Representation Review - Changes to Timelines

What has stayed the same?

The representation review process remains the same - there are a number of steps in the process that each council carrying out a review must complete. These individual steps will be the subject of future pānui from us.

What has changed?

The timeframes for each of the steps councils must carry out as part of the representation review have changed. Councils generally have longer time periods to complete certain steps, however almost all steps are now required to be completed at an earlier date.

If your council has already set an internal timeline for your representation review, please carefully check to ensure that it meet the amended timeline below.

The amended timeline is:

  • The earliest date for resolving an initial proposal is 20 December 2023 (previously 1 March 2024)
  • The latest date for resolving an initial proposal is 31 July 2024 (previously 31 August 2024)
  • Public notice of an initial proposal is required within 14 days of the resolution, but not later than 8 August 2024 (previously 8 September 2024).
  • The latest date for public notice of the final proposal is within 8 weeks of the submissions period closing (previously 6 weeks)
  • The latest date for the appeals/objections period is 3 December 2024 (previously 20 December 2024)
  • The latest date for forwarding appeals and objections to the Commission is 20 December 2024 (previously 15 January 2025)
  • The latest for the Commission to make determinations remains 10 April 2025

Auckland Council - Specific Changes

The Act has made changes that specifically relate to the Auckland Council representation arrangements. These are:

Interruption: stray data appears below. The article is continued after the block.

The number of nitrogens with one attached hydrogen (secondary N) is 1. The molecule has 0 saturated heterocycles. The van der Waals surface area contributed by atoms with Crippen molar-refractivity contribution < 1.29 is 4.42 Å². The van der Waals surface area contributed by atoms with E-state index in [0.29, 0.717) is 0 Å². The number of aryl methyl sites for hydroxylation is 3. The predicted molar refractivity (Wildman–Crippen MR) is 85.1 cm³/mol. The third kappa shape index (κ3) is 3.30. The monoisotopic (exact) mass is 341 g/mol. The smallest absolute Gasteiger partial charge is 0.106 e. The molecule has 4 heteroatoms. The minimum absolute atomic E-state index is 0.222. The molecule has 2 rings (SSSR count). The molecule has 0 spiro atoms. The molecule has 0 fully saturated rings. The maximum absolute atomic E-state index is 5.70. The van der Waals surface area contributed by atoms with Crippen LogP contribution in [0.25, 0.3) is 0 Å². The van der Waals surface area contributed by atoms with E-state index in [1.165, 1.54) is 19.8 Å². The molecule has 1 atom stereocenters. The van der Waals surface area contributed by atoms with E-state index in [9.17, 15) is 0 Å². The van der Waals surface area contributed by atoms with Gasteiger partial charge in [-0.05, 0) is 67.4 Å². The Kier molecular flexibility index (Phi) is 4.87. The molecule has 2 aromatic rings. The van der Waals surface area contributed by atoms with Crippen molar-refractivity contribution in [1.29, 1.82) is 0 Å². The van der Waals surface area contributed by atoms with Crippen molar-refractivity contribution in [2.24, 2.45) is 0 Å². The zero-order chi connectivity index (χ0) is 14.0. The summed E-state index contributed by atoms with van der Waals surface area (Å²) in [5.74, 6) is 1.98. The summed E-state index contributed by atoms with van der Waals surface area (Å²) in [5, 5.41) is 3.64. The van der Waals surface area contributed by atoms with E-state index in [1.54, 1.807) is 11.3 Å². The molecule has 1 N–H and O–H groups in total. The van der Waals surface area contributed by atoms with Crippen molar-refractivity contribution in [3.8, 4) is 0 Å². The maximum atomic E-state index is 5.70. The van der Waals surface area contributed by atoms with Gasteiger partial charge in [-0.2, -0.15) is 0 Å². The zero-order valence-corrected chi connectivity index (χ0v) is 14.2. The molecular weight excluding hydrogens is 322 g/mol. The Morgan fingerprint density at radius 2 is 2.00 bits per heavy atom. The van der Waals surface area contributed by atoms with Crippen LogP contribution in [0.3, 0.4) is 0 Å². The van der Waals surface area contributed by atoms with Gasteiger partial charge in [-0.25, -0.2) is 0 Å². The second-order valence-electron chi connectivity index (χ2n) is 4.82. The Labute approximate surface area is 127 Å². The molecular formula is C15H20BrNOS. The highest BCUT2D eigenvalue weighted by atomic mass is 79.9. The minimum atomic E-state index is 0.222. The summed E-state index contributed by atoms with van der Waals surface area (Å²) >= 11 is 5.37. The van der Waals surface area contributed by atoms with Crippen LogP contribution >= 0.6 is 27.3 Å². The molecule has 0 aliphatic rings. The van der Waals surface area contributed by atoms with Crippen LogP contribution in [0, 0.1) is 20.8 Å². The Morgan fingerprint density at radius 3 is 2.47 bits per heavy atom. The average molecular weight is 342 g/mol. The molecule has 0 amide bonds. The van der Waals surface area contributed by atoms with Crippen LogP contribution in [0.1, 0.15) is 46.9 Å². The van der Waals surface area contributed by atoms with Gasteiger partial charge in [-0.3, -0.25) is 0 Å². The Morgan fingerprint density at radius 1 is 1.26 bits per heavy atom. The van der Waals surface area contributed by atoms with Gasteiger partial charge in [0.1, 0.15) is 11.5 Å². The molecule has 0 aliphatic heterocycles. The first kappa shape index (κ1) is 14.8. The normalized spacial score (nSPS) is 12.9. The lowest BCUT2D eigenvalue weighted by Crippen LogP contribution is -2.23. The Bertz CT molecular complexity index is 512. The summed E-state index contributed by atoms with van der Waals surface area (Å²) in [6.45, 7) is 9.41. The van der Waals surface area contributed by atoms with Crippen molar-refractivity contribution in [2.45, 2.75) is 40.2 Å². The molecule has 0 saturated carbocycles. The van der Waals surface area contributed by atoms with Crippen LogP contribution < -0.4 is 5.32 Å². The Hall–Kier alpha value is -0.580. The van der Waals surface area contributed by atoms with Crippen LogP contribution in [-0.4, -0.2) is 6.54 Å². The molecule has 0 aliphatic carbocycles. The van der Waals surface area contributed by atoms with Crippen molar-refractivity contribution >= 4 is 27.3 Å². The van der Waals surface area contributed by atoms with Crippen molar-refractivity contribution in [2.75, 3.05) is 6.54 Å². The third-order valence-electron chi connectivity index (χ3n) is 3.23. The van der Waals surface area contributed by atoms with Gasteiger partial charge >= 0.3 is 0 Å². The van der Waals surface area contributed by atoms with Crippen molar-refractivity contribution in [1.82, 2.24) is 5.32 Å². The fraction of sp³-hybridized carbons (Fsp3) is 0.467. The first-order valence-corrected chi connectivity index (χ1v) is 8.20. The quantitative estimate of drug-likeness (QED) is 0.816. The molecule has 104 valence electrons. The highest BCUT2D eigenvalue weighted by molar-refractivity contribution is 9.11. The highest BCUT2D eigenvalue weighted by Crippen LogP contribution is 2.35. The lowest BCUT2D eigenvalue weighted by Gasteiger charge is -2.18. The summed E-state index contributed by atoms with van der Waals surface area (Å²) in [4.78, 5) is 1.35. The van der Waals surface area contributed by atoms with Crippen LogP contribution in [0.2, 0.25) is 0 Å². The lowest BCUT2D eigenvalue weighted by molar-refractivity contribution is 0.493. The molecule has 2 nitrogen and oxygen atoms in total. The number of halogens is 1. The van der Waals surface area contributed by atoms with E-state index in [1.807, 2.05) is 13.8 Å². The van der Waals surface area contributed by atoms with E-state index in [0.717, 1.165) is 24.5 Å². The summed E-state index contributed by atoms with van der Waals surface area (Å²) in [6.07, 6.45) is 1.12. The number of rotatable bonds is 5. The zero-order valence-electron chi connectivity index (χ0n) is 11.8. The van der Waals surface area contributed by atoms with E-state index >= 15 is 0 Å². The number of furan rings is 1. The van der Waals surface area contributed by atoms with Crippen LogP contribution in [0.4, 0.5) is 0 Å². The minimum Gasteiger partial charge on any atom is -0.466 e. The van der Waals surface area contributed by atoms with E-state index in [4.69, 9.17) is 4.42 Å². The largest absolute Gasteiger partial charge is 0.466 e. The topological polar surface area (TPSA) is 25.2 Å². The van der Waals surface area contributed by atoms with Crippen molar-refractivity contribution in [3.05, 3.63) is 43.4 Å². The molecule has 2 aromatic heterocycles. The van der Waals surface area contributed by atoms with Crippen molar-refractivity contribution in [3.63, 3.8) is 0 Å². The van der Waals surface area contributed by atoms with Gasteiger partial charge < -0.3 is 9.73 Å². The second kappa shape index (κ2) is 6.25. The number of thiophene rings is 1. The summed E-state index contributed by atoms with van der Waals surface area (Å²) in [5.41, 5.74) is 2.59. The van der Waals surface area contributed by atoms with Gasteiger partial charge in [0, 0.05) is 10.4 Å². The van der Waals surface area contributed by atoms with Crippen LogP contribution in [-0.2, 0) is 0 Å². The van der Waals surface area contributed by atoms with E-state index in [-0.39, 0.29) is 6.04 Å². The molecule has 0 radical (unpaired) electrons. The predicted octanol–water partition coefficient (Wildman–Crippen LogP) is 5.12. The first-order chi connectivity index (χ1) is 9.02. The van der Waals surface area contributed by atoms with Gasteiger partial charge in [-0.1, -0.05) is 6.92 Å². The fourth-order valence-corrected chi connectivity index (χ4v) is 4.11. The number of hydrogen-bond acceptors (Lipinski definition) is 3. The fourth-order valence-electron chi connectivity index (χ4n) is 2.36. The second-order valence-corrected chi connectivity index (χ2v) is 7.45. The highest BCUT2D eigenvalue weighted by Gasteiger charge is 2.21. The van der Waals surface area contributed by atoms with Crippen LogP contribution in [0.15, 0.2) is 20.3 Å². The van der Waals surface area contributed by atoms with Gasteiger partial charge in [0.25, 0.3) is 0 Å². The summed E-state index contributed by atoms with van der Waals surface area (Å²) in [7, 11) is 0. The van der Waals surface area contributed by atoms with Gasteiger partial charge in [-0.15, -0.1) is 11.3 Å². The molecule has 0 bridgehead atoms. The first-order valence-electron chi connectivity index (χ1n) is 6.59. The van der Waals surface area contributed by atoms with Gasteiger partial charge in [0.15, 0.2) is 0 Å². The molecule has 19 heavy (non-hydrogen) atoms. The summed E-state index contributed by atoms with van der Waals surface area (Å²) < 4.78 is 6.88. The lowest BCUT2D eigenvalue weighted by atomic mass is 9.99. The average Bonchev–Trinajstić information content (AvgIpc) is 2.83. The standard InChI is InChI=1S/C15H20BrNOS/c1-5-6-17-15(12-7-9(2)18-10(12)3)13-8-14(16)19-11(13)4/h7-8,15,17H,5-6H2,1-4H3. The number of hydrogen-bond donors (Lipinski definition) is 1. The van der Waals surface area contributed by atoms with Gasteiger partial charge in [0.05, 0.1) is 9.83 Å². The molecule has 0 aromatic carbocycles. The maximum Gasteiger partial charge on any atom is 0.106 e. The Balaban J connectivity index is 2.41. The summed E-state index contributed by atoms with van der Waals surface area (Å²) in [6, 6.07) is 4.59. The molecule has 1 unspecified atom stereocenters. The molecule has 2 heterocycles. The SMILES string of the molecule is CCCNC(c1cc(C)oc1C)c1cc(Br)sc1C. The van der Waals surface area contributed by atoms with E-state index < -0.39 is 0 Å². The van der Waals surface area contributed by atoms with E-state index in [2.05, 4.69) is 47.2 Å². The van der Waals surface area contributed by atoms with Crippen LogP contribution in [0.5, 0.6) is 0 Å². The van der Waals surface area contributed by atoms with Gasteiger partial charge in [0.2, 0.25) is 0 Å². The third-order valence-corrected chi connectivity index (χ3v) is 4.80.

• The Governing Body must now be made up of the Mayor and no fewer than 5 and no more than 29 members (previously there was a limit of 20 members for the Governing Body)
  • Some limited changes to local board boundaries are now permitted as part of a representation review process (previously a reorganisation process would have been required to change local board boundaries)
  • The process for making more substantive changes to local board boundaries through the reorganisation process has been streamlined

Other Amendments

The Act has also made the following changes:

  • Candidates for local elections can now submit electronic nominations
  • Processes for tied elections have been updated
  • Members attending meetings by audio-visual link may now be counted towards meeting quorum (subject to councils amending their standing orders to do so)

Any Questions?

The information contained in these updates is intended to support well-informed council decisions and good practice through the representation review process. Specific representation arrangements are decisions for each council. The information is provided by Commission official and does not reflect a particular view of preference of the Commission for any specific representation arrangement. Where representation is determination by the Commission, each determination is considered on its merits taking into account the information available to the Commission.

We are sending this email primarily to local authority officers and others we believe are responsible for representation and related issues. If you are not the appropriate person in your organisation to receive this information, or if others in the organisation should also receive it, please let us know.

If you would like more information once you've read this or otherwise have any questions, please get in touch - we're happy to help. Please email or contact one of the team directly.


Ngā mihi

The Local Government Commission Team